The boxing world mourns the death of another icon of the sport in the form of former welterweight and middleweight champion of the world Carmen Basilio (56-16-7 27KO) on November 7th, in Rochester General Hospital.
Basilio was one of those guys who proved that true hard work and determination can lead to extraordinary things. Though he would start his career with a dismal 28-10-4 in his first 42 fights, he learned from his mistakes and developed underrated boxing ability to go with his great will and toughness.
Basilio would finally win the welterweight title by beating Billy Graham by decision. A draw with Graham in a rematch and a close decision loss to legendary Kid Gavilon sealed Basilio’s place among the elite fighters of his era.
Basilio would get his second chance at a world title against equally tough Tony DeMarco. In an action packed affair, Basilio would stop DeMarco in the 12th round to secure the welterweight title again. Their rematch five months later would end up being voted as the Fight of the Year according to Ring Magazine.
Late in the seventh round, DeMarco slammed Basilio with his signature left hook, yet Basilio weathered the storm and was able to survive to the end of the round. Ultimately, Basilio would prevail against DeMarco.
Basilio would lose the title to Johnny Saxton in a fight where most viewers felt that Basilio was robbed. But, Basilio would get his revenge by knocking out Saxton in the ninth round. The fight earned Fight of the Year honors from Ring Magazine, the second such honor Basilio was awarded with.
Basilio crushed Saxton in the rubbermatch within two rounds and Harold Jones in four. Showing his tremendous belief in himself, he challenged middleweight champion Sugar Ray Robinson. Most experts considered this to be an act of suicide considering Robinson was four-and-a-half inches taller, had a much longer reach and possessed otherworldly skills compared to Basilio.
Basilio rose to the challenge by putting extreme pressure on Robinson. At one point in the 11th round, Basilio landed almost three dozen punches against the fighter deemed “The Greatest of all Time”. Through hard work, hard punches, and underrated skills, Basilio beat Robinson by split decision and won the middleweight championship of the world. The fight was named the best of 1957 according to Ring Magazine.
The rematch was equally violent and competitive. Robinson would rupture a blood vessel over Basilio’s left eye in the sixth round. In spite of the obvious pain and lack of vision that Basilio possessed, he managed to remain competitive throughout the bout and nearly kept his title. The scorecards would read 69-66 for Basilio and 71-64 and 72-64 for Robinson. Once again, Basilio was part of the Fight of the Year.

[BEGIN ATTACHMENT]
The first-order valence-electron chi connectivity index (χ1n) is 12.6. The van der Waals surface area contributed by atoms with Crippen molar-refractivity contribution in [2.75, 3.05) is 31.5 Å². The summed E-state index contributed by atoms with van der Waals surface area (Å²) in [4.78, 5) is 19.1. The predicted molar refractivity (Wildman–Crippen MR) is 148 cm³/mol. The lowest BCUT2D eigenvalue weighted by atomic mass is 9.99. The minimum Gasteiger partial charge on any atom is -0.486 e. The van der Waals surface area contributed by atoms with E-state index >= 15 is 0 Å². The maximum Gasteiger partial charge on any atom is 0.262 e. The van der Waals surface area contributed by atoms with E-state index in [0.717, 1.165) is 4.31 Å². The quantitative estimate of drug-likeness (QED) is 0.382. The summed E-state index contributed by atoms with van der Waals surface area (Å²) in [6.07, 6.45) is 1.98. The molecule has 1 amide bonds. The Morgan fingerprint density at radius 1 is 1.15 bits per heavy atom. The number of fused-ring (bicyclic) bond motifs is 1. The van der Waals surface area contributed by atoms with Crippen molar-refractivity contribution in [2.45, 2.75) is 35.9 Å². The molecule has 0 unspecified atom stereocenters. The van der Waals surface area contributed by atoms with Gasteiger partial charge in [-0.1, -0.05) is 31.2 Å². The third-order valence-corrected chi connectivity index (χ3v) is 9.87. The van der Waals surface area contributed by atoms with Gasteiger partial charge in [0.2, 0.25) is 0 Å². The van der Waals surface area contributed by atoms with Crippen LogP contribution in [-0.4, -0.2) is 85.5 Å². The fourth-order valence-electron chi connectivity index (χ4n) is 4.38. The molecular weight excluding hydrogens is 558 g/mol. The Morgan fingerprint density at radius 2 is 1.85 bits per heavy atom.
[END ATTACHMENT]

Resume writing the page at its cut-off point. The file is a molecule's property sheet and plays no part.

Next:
Basilio would next challenge Utah native Gene Fullmer for the vacant NBA middleweight title. Fullmer was a pressure fighter like Basilio and many people, including Basilio, expected Fullmer to put pressure on his opponent and to try to impose his will on Basilio.
To the surprise of virtually every observer, Fullmer employed a stick-and-move strategy against Basilio with effectiveness. Basilio was never able to catch Fullmer but the effort he showed made this fight the Fight of the Year for 1959, Basilio’s fifth consecutive participation in the most exciting fight of the year according to experts.
Basilio lost the rematch by a 12th round TKO and lost a lopsided decision to Paul Pender in his final title shot. He announced his retirement shortly after the fight. However, retirement would not stop Basilio from utilizing his work ethic.
He taught physical education at Le Moyne College in Syracuse for 21 years and helped his nephew Billy Backus upset the odds by beating legendary Jose Napoles for the welterweight title. When the International Boxing Hall of Fame was formed, Basilio was part of the initial class that included the likes of Muhammad Ali, Henry Armstrong, Joe Louis, Carlos Monzon, Sugar Ray Robinson, Ike Williams, Kid Gavilan, Jose Napoles, Sandy Saddler, Willie Pep, Rocky Marciano, and Archie Moore.
In spite of all the fame and respect that Basilio received, he still maintained his common touch. He would sign autographs at the annual IBHOF induction ceremony until the very last person was satisfied and interacted with the people who showed up to the event.
Although Basilio’s death is a reminder of the passing of a generation and the frailty of life itself, one should take comfort in the fact that he lived a meaningful life and produced some of the most exciting fights in the history of boxing. By all accounts, he was a wonderful human being as well. One example of this was when Tony DeMarco’s son died in1975, Basilio traveled all the way to Boston to attend the funeral and give support to his former rival. This is just one of many stories that show the immense heart and kindness that he truly possessed. He will be missed but not forgotten.
Rest in peace champ.